Lexington, Ky., mayor vetoes antigay council vote
November 18 2003 1:00 AM ET
Lexington, Ky., mayor Teresa Isaac has vetoed the city council's resolution that would have banned extending health insurance coverage to city employees' domestic partners, either same- or opposite-sex. In a one-sentence document on Friday, Isaac cited the city's 1999 Fairness Ordinance, which prohibits antigay discrimination in employment, as well as a Kentucky constitution section that forbids "absolute and arbitrary power." It is the second time in four months that Isaac has exercised the rarely used mayoral veto in connection with the benefits plan. Vice Mayor Mike Scanlon, who voted to keep the benefits, said, "It's a power struggle between two kids."
Council members could now override the veto, change the resolution so it has more sticking power, or alter language in the city's law books to make it clear that the council has authority over health insurance matters, said Councilman Bill Farmer Jr. Farmer and others were puzzled that the mayor forged ahead with the benefits plan during the city's open enrollment period this month in spite of the council's protest. Isaac has said that the resolution that passed 8-4 last week lacked the power of an ordinance. "If we send a resolution to the mayor, asking her to do x, y and z, I would think...a resolution is all you'd need," Farmer said. "When eight or more of us have an opinion, that can become a law."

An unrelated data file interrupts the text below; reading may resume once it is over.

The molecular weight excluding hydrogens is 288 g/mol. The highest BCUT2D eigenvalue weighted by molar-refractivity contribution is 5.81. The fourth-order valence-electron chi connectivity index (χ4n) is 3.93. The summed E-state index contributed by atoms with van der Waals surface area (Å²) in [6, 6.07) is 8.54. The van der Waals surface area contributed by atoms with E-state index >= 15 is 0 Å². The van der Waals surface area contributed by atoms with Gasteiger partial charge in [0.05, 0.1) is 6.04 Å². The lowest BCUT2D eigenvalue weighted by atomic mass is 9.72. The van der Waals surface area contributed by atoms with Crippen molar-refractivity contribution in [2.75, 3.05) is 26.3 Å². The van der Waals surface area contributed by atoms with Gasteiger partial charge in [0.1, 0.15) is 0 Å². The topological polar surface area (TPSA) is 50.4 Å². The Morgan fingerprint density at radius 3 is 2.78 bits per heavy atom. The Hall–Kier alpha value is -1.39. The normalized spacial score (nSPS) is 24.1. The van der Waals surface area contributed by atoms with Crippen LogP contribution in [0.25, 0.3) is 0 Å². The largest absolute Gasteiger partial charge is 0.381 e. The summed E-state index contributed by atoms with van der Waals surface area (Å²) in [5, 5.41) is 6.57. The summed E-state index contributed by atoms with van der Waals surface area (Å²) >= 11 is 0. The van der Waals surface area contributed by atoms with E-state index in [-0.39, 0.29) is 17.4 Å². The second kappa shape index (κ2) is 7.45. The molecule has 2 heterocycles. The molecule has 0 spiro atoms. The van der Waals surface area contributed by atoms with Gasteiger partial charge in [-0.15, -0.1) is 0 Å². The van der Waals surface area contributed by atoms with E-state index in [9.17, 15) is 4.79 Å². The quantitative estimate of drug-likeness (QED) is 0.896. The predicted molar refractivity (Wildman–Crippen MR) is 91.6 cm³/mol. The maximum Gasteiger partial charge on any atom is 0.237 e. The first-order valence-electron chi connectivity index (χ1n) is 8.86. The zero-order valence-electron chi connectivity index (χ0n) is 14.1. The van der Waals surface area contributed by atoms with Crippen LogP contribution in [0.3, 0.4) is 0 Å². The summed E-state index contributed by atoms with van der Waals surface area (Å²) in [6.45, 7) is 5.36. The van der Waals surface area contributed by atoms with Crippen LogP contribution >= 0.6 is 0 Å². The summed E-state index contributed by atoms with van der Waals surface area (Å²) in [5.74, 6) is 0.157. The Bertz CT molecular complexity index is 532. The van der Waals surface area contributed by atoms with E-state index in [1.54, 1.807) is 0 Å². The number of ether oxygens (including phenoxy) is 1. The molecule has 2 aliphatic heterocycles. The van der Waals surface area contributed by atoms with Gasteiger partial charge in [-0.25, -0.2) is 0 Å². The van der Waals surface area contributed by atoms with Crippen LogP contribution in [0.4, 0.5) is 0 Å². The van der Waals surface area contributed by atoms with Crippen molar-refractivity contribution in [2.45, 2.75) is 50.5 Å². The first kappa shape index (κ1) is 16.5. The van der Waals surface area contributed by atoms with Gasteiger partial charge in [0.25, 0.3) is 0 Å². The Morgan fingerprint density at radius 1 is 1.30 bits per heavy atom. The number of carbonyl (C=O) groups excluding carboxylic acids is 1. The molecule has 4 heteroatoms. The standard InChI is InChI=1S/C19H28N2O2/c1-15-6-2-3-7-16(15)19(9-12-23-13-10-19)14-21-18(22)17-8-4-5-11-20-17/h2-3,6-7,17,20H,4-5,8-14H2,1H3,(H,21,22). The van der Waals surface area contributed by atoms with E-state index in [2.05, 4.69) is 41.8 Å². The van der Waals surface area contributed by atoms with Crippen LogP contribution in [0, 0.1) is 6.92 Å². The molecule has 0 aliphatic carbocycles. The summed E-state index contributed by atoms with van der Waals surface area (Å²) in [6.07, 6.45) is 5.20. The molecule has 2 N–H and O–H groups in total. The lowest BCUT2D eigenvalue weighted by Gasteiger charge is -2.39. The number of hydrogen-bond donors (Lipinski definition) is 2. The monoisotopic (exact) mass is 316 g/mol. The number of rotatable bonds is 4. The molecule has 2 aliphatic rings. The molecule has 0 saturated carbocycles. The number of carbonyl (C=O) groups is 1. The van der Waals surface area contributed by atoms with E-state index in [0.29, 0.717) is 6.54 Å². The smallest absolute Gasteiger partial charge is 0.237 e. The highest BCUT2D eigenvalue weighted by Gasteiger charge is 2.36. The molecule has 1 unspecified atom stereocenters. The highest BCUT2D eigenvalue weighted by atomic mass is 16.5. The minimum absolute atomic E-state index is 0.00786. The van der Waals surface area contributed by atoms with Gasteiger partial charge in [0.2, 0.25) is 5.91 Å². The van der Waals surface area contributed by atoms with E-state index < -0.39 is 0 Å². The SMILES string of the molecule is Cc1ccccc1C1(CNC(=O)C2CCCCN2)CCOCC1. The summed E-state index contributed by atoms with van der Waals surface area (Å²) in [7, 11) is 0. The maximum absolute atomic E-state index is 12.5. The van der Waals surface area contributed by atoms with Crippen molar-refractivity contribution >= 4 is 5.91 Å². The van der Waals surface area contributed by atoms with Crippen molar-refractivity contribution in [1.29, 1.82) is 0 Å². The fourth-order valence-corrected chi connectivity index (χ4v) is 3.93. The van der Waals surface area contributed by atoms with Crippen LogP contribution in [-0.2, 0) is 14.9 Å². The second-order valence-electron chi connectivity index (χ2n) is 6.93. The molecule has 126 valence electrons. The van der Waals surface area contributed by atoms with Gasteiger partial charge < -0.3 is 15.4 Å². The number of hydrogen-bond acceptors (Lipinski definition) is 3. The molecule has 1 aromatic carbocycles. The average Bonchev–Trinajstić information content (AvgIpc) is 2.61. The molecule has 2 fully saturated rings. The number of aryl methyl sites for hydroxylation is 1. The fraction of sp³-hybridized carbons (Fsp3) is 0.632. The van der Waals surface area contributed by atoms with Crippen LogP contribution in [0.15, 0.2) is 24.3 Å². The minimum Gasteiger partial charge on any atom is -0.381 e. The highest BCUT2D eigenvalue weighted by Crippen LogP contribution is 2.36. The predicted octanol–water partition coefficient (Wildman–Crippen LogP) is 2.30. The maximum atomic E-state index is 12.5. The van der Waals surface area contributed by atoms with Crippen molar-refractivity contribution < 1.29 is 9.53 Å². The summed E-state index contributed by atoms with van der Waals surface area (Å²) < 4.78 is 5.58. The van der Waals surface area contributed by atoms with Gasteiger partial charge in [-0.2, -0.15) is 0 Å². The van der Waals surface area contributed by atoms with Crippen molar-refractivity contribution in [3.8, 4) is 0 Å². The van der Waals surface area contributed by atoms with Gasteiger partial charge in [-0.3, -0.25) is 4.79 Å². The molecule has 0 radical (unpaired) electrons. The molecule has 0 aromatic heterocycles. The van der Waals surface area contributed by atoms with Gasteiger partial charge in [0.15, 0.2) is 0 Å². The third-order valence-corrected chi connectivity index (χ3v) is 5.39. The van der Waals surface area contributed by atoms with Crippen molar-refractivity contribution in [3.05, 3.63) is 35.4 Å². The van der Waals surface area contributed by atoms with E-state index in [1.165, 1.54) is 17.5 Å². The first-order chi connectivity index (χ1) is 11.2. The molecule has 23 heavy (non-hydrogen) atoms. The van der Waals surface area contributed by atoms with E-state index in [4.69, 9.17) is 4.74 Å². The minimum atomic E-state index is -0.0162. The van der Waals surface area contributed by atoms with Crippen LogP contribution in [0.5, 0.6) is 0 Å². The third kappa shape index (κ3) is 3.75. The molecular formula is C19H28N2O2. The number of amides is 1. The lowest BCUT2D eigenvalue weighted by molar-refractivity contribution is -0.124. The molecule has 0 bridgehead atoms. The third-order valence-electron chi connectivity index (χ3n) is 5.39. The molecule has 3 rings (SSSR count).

Councilman Al Mitchell said, "I wish she wouldn't be so headstrong about it." Mitchell said he was confident that the council could serve up the required nine votes Tuesday to override Isaac's veto.
This week council members asked law commissioner David Holmes to draft answers to their legal questions on the issue, but they have also considered hiring their own counsel. Isaac's belief that she is obliged to offer domestic-partner benefits could be up for interpretation. Months ago, a city lawyer told the council that the Fairness Ordinance did not imply that such benefits were required.
Domestic-partner benefits apply to same- and opposite-sex couples who have lived together for at least a year and are in a committed relationship. As of last week, nine employees signed their partners up for coverage. The debate, closely watched by gay rights groups and conservative organizations, has shifted from health insurance to the definition of marriage and to the highly publicized squabble between the mayor and the council.
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